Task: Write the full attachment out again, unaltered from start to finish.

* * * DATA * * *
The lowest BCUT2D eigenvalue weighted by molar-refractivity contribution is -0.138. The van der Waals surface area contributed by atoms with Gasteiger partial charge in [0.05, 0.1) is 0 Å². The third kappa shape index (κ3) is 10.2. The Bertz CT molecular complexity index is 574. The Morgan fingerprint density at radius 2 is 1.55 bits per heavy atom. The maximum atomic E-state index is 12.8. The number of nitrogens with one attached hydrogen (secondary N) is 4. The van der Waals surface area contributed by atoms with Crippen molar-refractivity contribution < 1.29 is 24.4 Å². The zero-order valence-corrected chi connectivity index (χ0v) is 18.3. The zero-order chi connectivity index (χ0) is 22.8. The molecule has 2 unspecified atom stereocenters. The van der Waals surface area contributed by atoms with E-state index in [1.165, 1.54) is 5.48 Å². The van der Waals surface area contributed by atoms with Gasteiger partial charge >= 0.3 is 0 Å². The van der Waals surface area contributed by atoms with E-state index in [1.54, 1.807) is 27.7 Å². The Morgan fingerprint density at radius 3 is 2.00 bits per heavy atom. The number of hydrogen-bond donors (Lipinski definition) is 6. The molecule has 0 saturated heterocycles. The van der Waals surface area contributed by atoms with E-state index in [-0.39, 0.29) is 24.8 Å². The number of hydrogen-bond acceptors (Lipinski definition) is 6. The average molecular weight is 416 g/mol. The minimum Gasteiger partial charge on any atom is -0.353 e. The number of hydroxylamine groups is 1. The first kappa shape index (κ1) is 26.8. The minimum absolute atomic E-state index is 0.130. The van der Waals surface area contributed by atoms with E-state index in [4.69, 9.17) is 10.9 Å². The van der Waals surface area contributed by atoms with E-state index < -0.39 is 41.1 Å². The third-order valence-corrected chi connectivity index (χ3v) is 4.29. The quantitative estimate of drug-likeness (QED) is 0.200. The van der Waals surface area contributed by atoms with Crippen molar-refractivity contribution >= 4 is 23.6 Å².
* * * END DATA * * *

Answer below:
The lowest BCUT2D eigenvalue weighted by molar-refractivity contribution is -0.138. The van der Waals surface area contributed by atoms with Gasteiger partial charge in [0.05, 0.1) is 0 Å². The third kappa shape index (κ3) is 10.2. The Bertz CT molecular complexity index is 574. The Morgan fingerprint density at radius 2 is 1.55 bits per heavy atom. The maximum atomic E-state index is 12.8. The number of nitrogens with one attached hydrogen (secondary N) is 4. The van der Waals surface area contributed by atoms with Crippen molar-refractivity contribution < 1.29 is 24.4 Å². The zero-order valence-corrected chi connectivity index (χ0v) is 18.3. The zero-order chi connectivity index (χ0) is 22.8. The molecule has 2 unspecified atom stereocenters. The van der Waals surface area contributed by atoms with E-state index in [1.165, 1.54) is 5.48 Å². The van der Waals surface area contributed by atoms with Gasteiger partial charge >= 0.3 is 0 Å². The van der Waals surface area contributed by atoms with E-state index in [1.54, 1.807) is 27.7 Å². The Morgan fingerprint density at radius 3 is 2.00 bits per heavy atom. The number of hydrogen-bond donors (Lipinski definition) is 6. The molecule has 0 saturated heterocycles. The van der Waals surface area contributed by atoms with E-state index in [-0.39, 0.29) is 24.8 Å². The number of hydrogen-bond acceptors (Lipinski definition) is 6. The average molecular weight is 416 g/mol. The minimum Gasteiger partial charge on any atom is -0.353 e. The number of hydroxylamine groups is 1. The first kappa shape index (κ1) is 26.8. The minimum absolute atomic E-state index is 0.130. The van der Waals surface area contributed by atoms with E-state index in [4.69, 9.17) is 10.9 Å². The van der Waals surface area contributed by atoms with E-state index < -0.39 is 41.1 Å². The third-order valence-corrected chi connectivity index (χ3v) is 4.29. The quantitative estimate of drug-likeness (QED) is 0.200. The van der Waals surface area contributed by atoms with Crippen molar-refractivity contribution >= 4 is 23.6 Å².